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Democrats Renew Push for Voting Rights Bill

The central obstacle to passing a voting rights bill is the filibuster

With President Joe Biden’s nearly $2 trillion social spending package stalled, Senate Democrats turned their attention this week back to voting rights legislation they say is necessary to counter changes to election laws in Republican-led states.

Though Senate Republicans have blocked three previous attempts to pass the For the People Act, Freedom to Vote Act and the John Lewis Voting Rights Advancement Act, several Democratic lawmakers say there is growing support for changing the Senate’s filibuster rule – the central obstacle to passing a voting rights bill.

“We’ve been here almost a year, and we’ve seen enough. It’s time to change the filibuster to protect voting rights,” said Sen. John Hickenlooper (D-CO), a co-sponsor of three voting rights bills that were blocked in the Senate. “Protecting the right to vote shouldn’t be a partisan issue and we set out to work across the aisle. But three separate voting rights bills have failed in the Senate this year. Voter disenfranchisement threatens our entire democracy. If we can change the process on the debt ceiling, then surely we can do the same to protect our democracy.”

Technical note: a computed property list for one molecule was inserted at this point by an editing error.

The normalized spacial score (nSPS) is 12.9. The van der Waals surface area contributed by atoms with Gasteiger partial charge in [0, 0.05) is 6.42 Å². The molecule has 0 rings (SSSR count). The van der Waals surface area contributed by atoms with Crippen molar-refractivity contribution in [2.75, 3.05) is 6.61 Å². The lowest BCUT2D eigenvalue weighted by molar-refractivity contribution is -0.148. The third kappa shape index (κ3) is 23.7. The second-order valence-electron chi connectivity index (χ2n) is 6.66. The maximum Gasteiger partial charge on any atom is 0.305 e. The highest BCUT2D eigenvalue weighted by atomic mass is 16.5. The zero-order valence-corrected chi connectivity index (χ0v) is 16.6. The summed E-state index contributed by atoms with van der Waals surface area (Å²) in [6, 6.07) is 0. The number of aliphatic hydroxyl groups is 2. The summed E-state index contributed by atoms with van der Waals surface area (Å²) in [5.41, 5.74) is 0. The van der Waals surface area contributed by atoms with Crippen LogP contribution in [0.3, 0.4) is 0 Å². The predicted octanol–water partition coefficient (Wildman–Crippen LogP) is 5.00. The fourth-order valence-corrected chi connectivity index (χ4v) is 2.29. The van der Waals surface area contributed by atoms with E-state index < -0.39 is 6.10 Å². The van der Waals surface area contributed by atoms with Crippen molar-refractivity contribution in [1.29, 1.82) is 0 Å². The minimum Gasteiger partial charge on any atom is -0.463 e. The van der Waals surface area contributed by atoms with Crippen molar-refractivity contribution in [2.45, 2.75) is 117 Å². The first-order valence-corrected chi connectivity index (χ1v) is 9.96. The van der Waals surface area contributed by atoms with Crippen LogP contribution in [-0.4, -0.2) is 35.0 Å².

Not all Senate Democrats are in favor of changing the filibuster, however. Two key moderate Democrats – Sens. Joe Manchin (D-WV) and Kyrsten Sinema (D-AZ) – have said the 60-vote threshold for passing legislation in the Senate should stay intact and changes should only be considered in a bipartisan fashion.

“A rules change should be done to where we all have input, because we’re all going to live with it,” Manchin said yesterday. “Because we’ll [Democrats] be in the minority sometime.”

Biden endorsed the pivot away from his economic agenda, but only if Senate leaders can deliver the vote.

“If we can get the congressional voting rights done, we should do it,” Biden said. “If we can’t we got to keep going. There’s nothing domestically more important than voting rights. It’s the single biggest issue.”

This article was provided to OSAP by ASAE's Power of A and Inroads.

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